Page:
By Jane Fuller, former financial editor of the Financial Times and co-director of the Centre for the Study of Financial Innovation think-tank
The Financial Reporting Council’s draft proposals to reform going concern and liquidity risk have been roundly criticised by some, but their main thrust is eminently reasonable.
In the post-crisis angst, one of the most awkward questions has been: why were all the banks that needed rescuing by the taxpayer given a clean bill of health in their last annual reports as going concern?
The cry that something must be done was irresistible – cue last year’s masterful report from Lord Sharman. And it did contain some radical suggestions: directors should focus on solvency as well as liquidity; they should think about threats to the company’s existence over the business cycle; and they should be more open with investors about the risks.
While the reform case is compelling, the implementation guidance from the Financial Reporting Council (FRC), was never going to be as elegantly written. Nevertheless, it should have been a simple exercise in putting into practice the principles that most had agreed.
So why has it caused a fuss? Some have declared the proposals will hit business growth, while others have fretted they will hinder UK companies in raising capital because potential investors will not understand the amplified reporting of uncertainties.
My sympathies lie with the FRC on this, although it has again committed the sin of over-prescription. Sharman may have had the radical elements, but there is no proposal for the UK unilaterally to lower the bar for preparing the accounts on the assumption that the business is a going concern rather than on a liquidation basis.
It is more tricky when there are ‘material uncertainties’ about the company’s viability for the ‘forseeable future’. This aims to get directors to think more carefully about the resilience of the business model and capital structure in the context of whatever cycle it is subject to. If they spot anything likely to threaten viability, it should be declared – and presumably accompanied by an ‘emphasis of matter’ (EoM) item in the auditor’s report.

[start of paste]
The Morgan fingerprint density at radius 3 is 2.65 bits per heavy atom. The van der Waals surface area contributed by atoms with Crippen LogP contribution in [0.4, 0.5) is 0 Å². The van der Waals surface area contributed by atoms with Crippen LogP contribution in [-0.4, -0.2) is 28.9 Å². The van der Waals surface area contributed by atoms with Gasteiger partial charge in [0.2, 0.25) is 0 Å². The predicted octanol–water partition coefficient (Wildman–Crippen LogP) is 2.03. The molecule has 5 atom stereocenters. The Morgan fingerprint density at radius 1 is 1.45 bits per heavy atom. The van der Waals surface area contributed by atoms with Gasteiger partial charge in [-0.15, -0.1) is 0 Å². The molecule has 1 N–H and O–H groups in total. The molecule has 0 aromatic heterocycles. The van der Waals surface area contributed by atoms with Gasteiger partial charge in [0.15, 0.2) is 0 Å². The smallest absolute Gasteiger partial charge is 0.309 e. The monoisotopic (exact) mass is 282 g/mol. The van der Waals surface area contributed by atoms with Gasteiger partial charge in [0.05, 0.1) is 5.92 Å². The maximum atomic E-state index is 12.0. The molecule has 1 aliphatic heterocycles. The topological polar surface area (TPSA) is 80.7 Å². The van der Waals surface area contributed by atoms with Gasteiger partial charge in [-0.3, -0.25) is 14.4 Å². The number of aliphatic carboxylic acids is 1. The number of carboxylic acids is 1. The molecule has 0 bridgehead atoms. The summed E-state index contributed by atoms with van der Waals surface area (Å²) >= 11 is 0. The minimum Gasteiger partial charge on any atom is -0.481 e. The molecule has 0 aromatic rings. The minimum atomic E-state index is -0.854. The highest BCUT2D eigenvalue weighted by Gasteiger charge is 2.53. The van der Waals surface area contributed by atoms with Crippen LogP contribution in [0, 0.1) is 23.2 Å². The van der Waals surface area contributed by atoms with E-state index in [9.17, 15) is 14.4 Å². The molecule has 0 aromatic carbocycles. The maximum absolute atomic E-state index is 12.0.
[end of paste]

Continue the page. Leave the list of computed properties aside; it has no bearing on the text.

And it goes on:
This, too, is a high hurdle. We are talking about potential insolvency, not just a profit warning. If it nudges the number of EoM paragraphs from a very low level, so be it.
But the most important reason for not getting hung up on the gone, or nearly gone, end of this debate is that the bulk of the improved disclosure will be in the narrative report. Users of accounts want better risk reporting. This includes prioritising the most serious risks and being much more transparent about how these might crystallise and their potential severity. The proposed stress tests are welcome on this count.
Practice is already improving – and so it should after all the other reforms on stewardship and governance. Take a look at the risk reporting of Premier Foods, a heavily indebted company operating under a lender agreement. The one thing missing from its helpful risk and risk mitigation layout is the specifics of the loan covenants.
So we get to the core of the issue: how does a board demonstrate good stewardship of a company’s assets and liabilities? Not by glossing over uncertainties for fear that investors will flee. On the contrary, honesty is the best policy. This includes being honest about the limitations of both going concern and risk reporting. The guidelines refer to ‘reasonably predictable’ shocks and ‘the inherent ability to predict future events’. As ACCA’s response points out: ‘There will always be events that cannot be foreseen.’
The overreactions to the FRC’s guidelines stems from concern that the regulator is asking too much of directors’ ability to predict. Strip away the unnecessary detail, however, and the main demand is reasonable: show us how you manage the known unknowns. As for the unknown unknowns, despite appearances, it is OK not to predict the unpredictable.
This article first appeared in Accounting and Business, June 2013